That’s “good morning” in Yoruba
In Yoruba culture, aso ebi is a uniform attire normally worn during ceremonies. It’s a way for attendees to show solidarity with their hosts.
Last week, Nigerian payment startup Flutterwave became a unicorn.
Almost immediately, social media was lit up with butterfly emojis, representing the company, and unicorn emojis, representing its new status.
This formed a beautiful sea of light blue, white and purple, a digital aso ebi of sorts, a show of solidarity.
For purists only
A unicorn is a private company with a valuation of $1 billion or over. As of March 2021, there are more than 700 unicorns around the world.
In Africa, there 4 billion-dollar tech companies that the press typically refers to as unicorns, but some would argue that Flutterwave is the continent’s first “true” unicorn, all the others have asterisks.
1. Jumia, the e-tailer, reached a $1 billion market cap after its IPO in 2019, but the company had 2 asterisks:
*Foreign ownership and
2. Interswitch, the fintech giant, was valued at $1 billion in 2019 after Visa’s investment, this made Interswitch Africa’s first unicorn. But the company had 1 asterisk:
*Outgrown startup status.
, the Egyptian payments powerhouse, watched its market cap swell to $1 billion in 2020 and $2 billion
in 2021. But the company, too, has
*Outgrown startup status and is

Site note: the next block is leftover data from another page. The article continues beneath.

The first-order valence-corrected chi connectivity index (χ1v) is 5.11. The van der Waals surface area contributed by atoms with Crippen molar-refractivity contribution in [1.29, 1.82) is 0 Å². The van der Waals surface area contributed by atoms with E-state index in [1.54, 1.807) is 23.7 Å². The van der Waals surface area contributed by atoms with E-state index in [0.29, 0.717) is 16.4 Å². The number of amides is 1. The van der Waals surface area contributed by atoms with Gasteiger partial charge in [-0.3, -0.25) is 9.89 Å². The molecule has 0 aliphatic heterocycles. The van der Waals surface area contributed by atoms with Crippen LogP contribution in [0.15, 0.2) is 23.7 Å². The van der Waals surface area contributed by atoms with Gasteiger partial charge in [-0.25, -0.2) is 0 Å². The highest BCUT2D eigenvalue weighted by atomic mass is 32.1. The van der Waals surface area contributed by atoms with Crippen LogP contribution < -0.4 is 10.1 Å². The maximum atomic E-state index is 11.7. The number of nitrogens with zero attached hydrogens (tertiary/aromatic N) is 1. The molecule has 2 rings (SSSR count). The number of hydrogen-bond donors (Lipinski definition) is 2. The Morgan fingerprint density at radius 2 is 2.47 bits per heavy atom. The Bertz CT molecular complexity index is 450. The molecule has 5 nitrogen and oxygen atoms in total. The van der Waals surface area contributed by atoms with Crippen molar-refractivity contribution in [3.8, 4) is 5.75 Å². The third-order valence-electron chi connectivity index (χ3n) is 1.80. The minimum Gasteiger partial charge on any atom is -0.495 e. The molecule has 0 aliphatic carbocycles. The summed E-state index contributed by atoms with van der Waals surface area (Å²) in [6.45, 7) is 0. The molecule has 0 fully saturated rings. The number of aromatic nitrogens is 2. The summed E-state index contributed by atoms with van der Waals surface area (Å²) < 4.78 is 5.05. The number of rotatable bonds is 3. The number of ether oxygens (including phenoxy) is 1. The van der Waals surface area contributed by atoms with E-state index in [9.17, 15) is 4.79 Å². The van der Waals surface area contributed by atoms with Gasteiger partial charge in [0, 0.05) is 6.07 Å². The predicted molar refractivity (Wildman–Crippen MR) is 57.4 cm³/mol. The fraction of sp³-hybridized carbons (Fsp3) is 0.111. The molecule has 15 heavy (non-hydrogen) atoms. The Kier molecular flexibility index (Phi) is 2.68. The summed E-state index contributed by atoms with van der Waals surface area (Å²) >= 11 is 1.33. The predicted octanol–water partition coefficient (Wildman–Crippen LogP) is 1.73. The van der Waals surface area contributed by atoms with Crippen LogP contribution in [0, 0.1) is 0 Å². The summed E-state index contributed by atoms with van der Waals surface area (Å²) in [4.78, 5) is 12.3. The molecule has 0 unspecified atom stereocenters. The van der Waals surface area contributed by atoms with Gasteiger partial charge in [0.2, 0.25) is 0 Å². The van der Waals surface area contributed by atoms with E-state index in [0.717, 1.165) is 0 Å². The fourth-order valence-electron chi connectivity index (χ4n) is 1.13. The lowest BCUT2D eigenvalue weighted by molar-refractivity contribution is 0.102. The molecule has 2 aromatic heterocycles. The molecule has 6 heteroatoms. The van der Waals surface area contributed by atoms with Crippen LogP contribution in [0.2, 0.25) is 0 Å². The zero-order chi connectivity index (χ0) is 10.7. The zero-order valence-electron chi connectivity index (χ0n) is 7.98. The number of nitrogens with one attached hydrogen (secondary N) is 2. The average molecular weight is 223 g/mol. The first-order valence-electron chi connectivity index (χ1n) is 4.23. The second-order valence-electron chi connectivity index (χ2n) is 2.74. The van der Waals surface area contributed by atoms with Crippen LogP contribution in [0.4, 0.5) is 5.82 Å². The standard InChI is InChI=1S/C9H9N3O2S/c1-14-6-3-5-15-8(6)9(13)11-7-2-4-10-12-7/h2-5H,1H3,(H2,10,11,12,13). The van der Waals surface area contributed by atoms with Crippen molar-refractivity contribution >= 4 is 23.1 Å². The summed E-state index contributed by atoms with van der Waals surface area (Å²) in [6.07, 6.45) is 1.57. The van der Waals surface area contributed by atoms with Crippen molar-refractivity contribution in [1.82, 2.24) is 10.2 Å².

4. Enter Flutterwave in 2021:
Why’s this important?
This might seem like a distinction without a difference, and on some level, it is. After all, a billion-dollar company is a billion-dollar company.
But the valuation methods used for a private company and a public company are very different (Read more
). And, to use the old cliche, comparing one to the other is like comparing apples to oranges, even though they’re all fruit.
At either rate, Flutterwave might not remain private for much longer, according to CEO Olugbenga Agboola:
“We may consider the possibility of listing in New York or a possible dual listing in New York and Nigeria.”
Although he’s also added that the idea isn’t to IPO yet but to be IPO-ready.
For the home-grown element, that’s a thing of national or even continental pride. For all its success, it’s been hard for many Africans to fully identify with Jumia because of its European origins. So when it hit the $1 billion mark, there were no digital aso ebis.
As for the startup debate, this is about the company’s stage of growth. Fawry reached the $1 billion valuation after 12 years of operations, Interswitch did it in 18 years. Flutterwave, on the other hand, took 5.
Although, it’s not hard to see why growth was significantly more difficult for Fawry and Interswitch. Those companies were market creators, if anything Interswitch walked so Flutterwave’s butterfly could fly. Also, access to venture capital and investor confidence wasn’t as high in those company’s early days as it is now.
And as those indicators continue to trend up, you suspect that not only will Africa get more unicorns, but they’ll also be much younger.